McCulloch Street

One of the builders of Canada.

McCulloch Street was named for Col. William Frederick McCulloch, a leading businessman in the pioneer community of Stratford. Born at Strabane, in County Tyrone, Ireland, in 1813, he was member of the aristocracy. His father, James McCulloch, was a barrister in London, England, and his grandfather, a colonel in the British army who, served with distinction in India.

James McCulloch, in affluent circumstances, gave his son a first-class education in Cannes, France, and it was self-evident that his educational qualifications were of a high order. Source: Stratford Beacon.

In about 1835, Col. McCulloch married Elizabeth Hamilton, a descendant of the Duke of Abercorn. Their first five children were born before they immigrated to Canada in 1842. In this section of wilderness (Stratford), the colonel took a fancy to the property now called "The Grange," which he purchased. The Grange was a large property on the south side of the river which included the present Queens Park and continued from the river up to Ontario Street.

The colonel played a major role in the development of Stratford. He was the first reeve, in 1854-55 and mayor in 1860-1862. His son, James Alexander McCulloch, was also the mayor (1891-1872), as was his son-in-law, William Gordon (1884-1885) ,who built the Gordon Block.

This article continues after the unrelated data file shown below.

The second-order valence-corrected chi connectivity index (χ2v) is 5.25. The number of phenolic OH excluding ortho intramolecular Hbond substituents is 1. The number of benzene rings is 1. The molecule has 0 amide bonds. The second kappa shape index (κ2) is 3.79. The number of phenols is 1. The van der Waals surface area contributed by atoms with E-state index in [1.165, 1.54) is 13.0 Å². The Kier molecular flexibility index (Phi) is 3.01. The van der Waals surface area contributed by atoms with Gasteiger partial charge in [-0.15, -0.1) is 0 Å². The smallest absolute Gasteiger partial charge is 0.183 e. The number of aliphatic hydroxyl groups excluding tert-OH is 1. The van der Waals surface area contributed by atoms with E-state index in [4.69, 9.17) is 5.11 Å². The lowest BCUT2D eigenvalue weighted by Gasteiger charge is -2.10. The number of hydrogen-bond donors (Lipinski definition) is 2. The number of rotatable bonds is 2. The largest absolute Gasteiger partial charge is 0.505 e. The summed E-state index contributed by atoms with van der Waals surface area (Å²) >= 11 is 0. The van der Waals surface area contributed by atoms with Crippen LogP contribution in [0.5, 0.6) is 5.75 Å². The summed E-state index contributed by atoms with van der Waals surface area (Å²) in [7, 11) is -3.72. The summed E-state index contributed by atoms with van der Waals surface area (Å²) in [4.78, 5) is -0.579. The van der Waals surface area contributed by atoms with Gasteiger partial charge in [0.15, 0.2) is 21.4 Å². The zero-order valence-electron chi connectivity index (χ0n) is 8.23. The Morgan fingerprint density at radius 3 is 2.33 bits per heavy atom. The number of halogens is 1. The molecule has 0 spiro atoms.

Col. McCulloch's house was on the site of the Perth Insurance building at 210 Water Street, whose entrance was a long tree-lined private drive from Ontario Street (now Trow Avenue).

He was one of the first to invest heavily in the future of Stratford. He was the largest purchaser of Canada Company land and played an important role in developing pioneer industries such as a grist mill and sawmills along the Avon River. McCulloch was also a founder of St. James Church (see Mornington Street), which was built on his land deeded to the wardens for 5 shillings. He was one of the last to be buried there in 1870, joining other early pioneers.

As a wealthy aristocrat and the biggest landowner, it would be easy to label him as a big bad capitalist. But the evidence indicates that was not the case. He built and operated mills to feed and house people, and played an important role in developing the town for 30 years. He was one of the builders of Canada. By Stanford Dingman

Map showing The Grange

The Grange Stratford-Perth Archives map 1857, modified